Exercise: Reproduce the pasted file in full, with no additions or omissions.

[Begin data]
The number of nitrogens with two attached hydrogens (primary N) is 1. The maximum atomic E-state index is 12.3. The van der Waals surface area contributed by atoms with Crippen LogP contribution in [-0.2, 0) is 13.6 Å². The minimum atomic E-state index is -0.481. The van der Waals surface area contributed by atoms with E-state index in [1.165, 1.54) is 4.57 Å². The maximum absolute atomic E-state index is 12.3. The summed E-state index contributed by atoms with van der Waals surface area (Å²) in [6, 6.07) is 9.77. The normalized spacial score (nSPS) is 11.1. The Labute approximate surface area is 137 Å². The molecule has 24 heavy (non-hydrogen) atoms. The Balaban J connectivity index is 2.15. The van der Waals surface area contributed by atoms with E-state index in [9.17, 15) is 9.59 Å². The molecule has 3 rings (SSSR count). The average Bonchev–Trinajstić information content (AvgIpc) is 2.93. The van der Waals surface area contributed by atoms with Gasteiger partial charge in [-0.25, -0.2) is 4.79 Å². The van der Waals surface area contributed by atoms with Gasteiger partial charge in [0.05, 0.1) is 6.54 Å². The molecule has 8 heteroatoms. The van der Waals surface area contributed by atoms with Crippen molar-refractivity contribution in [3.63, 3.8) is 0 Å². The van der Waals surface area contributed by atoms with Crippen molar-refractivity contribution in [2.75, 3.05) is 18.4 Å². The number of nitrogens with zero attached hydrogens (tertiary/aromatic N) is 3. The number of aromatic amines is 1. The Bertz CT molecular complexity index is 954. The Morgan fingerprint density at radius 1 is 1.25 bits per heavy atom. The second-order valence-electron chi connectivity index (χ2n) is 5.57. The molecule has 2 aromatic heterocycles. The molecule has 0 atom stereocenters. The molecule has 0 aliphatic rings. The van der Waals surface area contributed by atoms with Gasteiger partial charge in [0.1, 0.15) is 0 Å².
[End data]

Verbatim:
The number of nitrogens with two attached hydrogens (primary N) is 1. The maximum atomic E-state index is 12.3. The van der Waals surface area contributed by atoms with Crippen LogP contribution in [-0.2, 0) is 13.6 Å². The minimum atomic E-state index is -0.481. The van der Waals surface area contributed by atoms with E-state index in [1.165, 1.54) is 4.57 Å². The maximum absolute atomic E-state index is 12.3. The summed E-state index contributed by atoms with van der Waals surface area (Å²) in [6, 6.07) is 9.77. The normalized spacial score (nSPS) is 11.1. The Labute approximate surface area is 137 Å². The molecule has 24 heavy (non-hydrogen) atoms. The Balaban J connectivity index is 2.15. The van der Waals surface area contributed by atoms with E-state index in [9.17, 15) is 9.59 Å². The molecule has 3 rings (SSSR count). The average Bonchev–Trinajstić information content (AvgIpc) is 2.93. The van der Waals surface area contributed by atoms with Gasteiger partial charge in [-0.25, -0.2) is 4.79 Å². The van der Waals surface area contributed by atoms with Gasteiger partial charge in [0.05, 0.1) is 6.54 Å². The molecule has 8 heteroatoms. The van der Waals surface area contributed by atoms with Crippen molar-refractivity contribution in [3.63, 3.8) is 0 Å². The van der Waals surface area contributed by atoms with Crippen molar-refractivity contribution in [2.75, 3.05) is 18.4 Å². The number of nitrogens with zero attached hydrogens (tertiary/aromatic N) is 3. The number of aromatic amines is 1. The Bertz CT molecular complexity index is 954. The Morgan fingerprint density at radius 1 is 1.25 bits per heavy atom. The second-order valence-electron chi connectivity index (χ2n) is 5.57. The molecule has 2 aromatic heterocycles. The molecule has 0 atom stereocenters. The molecule has 0 aliphatic rings. The van der Waals surface area contributed by atoms with Gasteiger partial charge in [0.1, 0.15) is 0 Å².